Music Review: Montreal Band Noko Comes, Goes, and Gets Calm Too

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It Comes, It’s Calm, It’s Gone, the debut full length by Montreal based alt-rock band Noko, is a gorgeous album. Its slick production and cohesive songwriting successfully blends multiple influences into a peaceful and pretty rock record. Even the album’s most feverish moments, due mostly to upbeat and complicated drum patterns, are given a calming effect by the subtle vocal contributions of the band’s three vocalists. A good example of this duality can be found at the 1:25 mark of Pull. Its rocking crescendo leading into a bouncing rhythm is accompanied by emotional and moaned lyrics that shed light on one of the band’s most obvious influences, “God, I wish it was the ’60s.” This comes at the perfect moment, when the album’s dreamy atmosphere begins to sound dull and as a result, lose the listener’s attention.

Much of this record has a hazy psych-rock vibe with a slight folk sound that became synonymous with the aforementioned decade. The following track, Brother, is a beautiful acoustic guitar-based song that would sound at home on a City & Colour album, distancing itself slightly from that comparison with the addition of choir-like background harmonies. The mournful Mormo is cloaked in a darkness not found anywhere else on the album. The quick and staggering pace of its drum parts create a feeling of anxiety compounded by fuzzy, distorted guitar riffs. The tension created by the two is eventually eased with a slow and beautiful moment of clarity where the vocalist sings, “I don’t think that I’m dreaming now.”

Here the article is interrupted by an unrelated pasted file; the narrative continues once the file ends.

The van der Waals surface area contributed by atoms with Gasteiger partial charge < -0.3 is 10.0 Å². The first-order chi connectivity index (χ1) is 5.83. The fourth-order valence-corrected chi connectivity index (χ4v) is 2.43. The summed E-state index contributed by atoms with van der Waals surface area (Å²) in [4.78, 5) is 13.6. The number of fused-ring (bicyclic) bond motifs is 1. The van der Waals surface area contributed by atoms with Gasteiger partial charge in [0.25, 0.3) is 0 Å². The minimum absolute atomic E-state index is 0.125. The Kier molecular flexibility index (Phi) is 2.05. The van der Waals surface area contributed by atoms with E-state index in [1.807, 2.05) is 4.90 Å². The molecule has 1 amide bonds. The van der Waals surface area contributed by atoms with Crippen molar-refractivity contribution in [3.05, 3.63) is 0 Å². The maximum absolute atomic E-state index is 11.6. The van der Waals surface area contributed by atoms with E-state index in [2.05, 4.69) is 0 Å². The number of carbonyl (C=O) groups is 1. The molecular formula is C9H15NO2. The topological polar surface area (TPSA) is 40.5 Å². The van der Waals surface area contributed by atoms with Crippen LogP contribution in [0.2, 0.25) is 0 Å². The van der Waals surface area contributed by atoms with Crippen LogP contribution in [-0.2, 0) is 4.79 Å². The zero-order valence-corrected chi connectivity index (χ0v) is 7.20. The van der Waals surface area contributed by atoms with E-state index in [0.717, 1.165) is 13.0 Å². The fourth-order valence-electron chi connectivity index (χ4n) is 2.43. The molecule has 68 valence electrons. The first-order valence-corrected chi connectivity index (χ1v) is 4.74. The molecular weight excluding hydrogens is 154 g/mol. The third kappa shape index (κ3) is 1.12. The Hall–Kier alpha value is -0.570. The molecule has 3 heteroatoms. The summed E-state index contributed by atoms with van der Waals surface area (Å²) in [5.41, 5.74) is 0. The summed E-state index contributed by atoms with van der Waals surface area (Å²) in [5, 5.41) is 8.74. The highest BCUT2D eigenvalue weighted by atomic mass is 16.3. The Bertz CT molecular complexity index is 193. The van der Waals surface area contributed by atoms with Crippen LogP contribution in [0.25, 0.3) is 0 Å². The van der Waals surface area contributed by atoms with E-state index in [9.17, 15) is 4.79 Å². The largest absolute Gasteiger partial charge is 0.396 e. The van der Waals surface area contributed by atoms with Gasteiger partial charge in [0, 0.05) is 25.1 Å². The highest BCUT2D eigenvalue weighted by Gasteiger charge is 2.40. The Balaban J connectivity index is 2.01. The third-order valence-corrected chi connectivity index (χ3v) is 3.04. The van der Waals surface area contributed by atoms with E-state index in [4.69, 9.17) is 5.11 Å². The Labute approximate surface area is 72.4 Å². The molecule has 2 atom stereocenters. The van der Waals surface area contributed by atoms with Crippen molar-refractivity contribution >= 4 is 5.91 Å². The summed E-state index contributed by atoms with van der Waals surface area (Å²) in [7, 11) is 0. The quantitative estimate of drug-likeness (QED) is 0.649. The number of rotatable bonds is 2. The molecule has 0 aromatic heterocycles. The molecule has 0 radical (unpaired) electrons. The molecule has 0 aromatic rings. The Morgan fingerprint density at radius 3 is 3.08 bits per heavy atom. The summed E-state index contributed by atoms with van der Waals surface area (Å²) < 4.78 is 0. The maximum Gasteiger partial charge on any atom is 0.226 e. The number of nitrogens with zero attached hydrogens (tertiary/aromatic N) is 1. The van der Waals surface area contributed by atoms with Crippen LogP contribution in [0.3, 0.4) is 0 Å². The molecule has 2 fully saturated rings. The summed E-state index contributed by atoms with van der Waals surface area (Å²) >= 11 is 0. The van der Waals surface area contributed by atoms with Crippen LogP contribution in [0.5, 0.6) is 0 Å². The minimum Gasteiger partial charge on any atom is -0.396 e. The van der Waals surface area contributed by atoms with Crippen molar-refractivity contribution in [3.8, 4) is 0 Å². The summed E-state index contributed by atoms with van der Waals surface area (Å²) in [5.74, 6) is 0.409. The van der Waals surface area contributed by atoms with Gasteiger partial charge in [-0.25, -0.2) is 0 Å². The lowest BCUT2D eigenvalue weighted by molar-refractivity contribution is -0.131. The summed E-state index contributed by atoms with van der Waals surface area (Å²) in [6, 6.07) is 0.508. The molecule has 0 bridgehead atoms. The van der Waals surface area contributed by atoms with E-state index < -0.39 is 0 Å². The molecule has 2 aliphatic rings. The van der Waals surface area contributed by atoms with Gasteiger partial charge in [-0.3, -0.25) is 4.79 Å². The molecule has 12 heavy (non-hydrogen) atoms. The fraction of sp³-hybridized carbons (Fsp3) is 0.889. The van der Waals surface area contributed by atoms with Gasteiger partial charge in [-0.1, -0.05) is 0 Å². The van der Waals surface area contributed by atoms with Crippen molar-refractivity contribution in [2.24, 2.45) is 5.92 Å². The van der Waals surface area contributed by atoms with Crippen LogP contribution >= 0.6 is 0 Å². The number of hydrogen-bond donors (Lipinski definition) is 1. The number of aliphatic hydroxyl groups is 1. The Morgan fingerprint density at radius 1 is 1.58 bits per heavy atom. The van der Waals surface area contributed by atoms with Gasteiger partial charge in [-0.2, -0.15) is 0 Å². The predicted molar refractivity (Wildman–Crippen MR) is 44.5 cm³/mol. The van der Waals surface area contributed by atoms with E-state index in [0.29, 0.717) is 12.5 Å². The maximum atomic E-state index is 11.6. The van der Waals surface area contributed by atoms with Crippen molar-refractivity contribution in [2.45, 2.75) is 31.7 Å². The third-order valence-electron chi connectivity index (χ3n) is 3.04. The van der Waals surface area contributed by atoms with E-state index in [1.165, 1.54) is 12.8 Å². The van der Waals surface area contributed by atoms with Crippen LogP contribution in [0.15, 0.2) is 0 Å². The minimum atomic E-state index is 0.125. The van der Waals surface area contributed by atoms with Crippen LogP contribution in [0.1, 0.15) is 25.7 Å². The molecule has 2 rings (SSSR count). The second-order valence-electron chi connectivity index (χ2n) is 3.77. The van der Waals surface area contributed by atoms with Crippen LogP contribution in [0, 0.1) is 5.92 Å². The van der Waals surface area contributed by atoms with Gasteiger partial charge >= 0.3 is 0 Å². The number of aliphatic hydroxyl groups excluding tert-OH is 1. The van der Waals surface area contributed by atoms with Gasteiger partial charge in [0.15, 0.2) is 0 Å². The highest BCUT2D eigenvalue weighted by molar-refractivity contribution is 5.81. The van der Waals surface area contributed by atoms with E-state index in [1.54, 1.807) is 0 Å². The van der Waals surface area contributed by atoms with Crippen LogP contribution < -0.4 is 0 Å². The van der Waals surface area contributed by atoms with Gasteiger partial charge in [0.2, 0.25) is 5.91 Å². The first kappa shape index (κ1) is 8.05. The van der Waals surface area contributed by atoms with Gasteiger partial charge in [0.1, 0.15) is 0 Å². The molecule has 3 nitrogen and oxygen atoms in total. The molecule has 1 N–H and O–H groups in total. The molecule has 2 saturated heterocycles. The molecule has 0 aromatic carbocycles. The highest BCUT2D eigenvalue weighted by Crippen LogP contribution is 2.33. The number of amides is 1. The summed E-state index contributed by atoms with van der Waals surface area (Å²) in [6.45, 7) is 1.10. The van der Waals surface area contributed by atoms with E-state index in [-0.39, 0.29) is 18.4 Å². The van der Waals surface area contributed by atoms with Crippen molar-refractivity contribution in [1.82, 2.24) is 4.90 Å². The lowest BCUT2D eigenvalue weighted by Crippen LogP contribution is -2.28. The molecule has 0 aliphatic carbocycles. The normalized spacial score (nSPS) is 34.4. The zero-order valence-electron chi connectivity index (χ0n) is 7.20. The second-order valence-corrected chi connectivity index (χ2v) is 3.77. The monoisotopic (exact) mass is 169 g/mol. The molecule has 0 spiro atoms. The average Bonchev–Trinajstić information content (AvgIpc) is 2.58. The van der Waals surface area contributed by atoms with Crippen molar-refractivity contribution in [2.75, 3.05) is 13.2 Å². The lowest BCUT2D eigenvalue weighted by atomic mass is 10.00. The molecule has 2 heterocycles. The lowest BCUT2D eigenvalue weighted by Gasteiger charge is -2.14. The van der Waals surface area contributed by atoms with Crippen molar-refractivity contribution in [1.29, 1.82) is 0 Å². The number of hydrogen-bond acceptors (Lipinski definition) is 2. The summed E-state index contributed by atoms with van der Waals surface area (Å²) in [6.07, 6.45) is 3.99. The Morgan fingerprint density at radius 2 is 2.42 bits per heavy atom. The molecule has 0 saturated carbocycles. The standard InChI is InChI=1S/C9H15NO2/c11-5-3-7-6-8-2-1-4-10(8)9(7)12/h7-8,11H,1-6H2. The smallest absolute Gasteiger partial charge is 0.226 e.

The abrasive guitar tones make another appearance on Sunshine, giving it the air of a very mild My Bloody Valentine song. Leviathan opens with the impressive skills of drummer Joel Massinon, playing with a distinct jazz flair, an influence found in other parts of the album particularly in 24’s lead guitar riff. The rest of the song matches the album’s other psychedelic, effects-drenched moments. The album’s closer Emily is its most beautiful track. It keeps the listeners on their toes by switching from a quiet and ghostly calm that is somehow felt rather than heard, into a loud and almost demented bluesy gospel portion.

Despite its occasional and necessary louder moments It Comes, It’s Calm, It’s Gone is an accurately descriptive title for Noko’s debut. It doesn’t do much to reinvent indie and alt-rock stereotypes but the infusion of a variety of influences makes it a mostly exciting listening experience. This album and their debut EP are available on Bandcamp.

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